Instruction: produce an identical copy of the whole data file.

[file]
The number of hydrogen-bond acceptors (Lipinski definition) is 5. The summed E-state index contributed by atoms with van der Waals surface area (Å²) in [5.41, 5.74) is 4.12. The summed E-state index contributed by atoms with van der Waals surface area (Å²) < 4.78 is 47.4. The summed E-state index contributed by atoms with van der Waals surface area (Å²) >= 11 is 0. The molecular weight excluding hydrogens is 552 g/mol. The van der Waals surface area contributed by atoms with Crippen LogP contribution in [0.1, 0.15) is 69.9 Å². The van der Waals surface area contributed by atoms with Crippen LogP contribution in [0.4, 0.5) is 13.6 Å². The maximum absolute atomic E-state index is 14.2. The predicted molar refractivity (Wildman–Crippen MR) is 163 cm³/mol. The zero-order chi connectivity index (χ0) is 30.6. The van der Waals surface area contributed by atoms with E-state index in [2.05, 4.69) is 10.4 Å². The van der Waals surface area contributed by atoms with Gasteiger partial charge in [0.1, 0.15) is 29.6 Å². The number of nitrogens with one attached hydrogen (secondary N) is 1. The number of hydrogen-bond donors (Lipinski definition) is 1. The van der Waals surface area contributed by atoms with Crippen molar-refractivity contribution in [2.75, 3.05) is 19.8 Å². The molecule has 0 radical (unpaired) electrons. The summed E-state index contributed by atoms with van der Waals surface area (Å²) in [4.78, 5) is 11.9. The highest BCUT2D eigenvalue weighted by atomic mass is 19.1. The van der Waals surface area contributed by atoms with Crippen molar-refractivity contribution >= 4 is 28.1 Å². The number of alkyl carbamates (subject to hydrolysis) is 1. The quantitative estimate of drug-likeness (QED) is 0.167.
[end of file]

The number of hydrogen-bond acceptors (Lipinski definition) is 5. The summed E-state index contributed by atoms with van der Waals surface area (Å²) in [5.41, 5.74) is 4.12. The summed E-state index contributed by atoms with van der Waals surface area (Å²) < 4.78 is 47.4. The summed E-state index contributed by atoms with van der Waals surface area (Å²) >= 11 is 0. The molecular weight excluding hydrogens is 552 g/mol. The van der Waals surface area contributed by atoms with Crippen LogP contribution in [0.1, 0.15) is 69.9 Å². The van der Waals surface area contributed by atoms with Crippen LogP contribution in [0.4, 0.5) is 13.6 Å². The maximum absolute atomic E-state index is 14.2. The predicted molar refractivity (Wildman–Crippen MR) is 163 cm³/mol. The zero-order chi connectivity index (χ0) is 30.6. The van der Waals surface area contributed by atoms with E-state index in [2.05, 4.69) is 10.4 Å². The van der Waals surface area contributed by atoms with Gasteiger partial charge in [0.1, 0.15) is 29.6 Å². The number of nitrogens with one attached hydrogen (secondary N) is 1. The number of hydrogen-bond donors (Lipinski definition) is 1. The van der Waals surface area contributed by atoms with Crippen molar-refractivity contribution in [2.75, 3.05) is 19.8 Å². The molecule has 0 radical (unpaired) electrons. The summed E-state index contributed by atoms with van der Waals surface area (Å²) in [4.78, 5) is 11.9. The highest BCUT2D eigenvalue weighted by atomic mass is 19.1. The van der Waals surface area contributed by atoms with Crippen molar-refractivity contribution >= 4 is 28.1 Å². The number of alkyl carbamates (subject to hydrolysis) is 1. The quantitative estimate of drug-likeness (QED) is 0.167.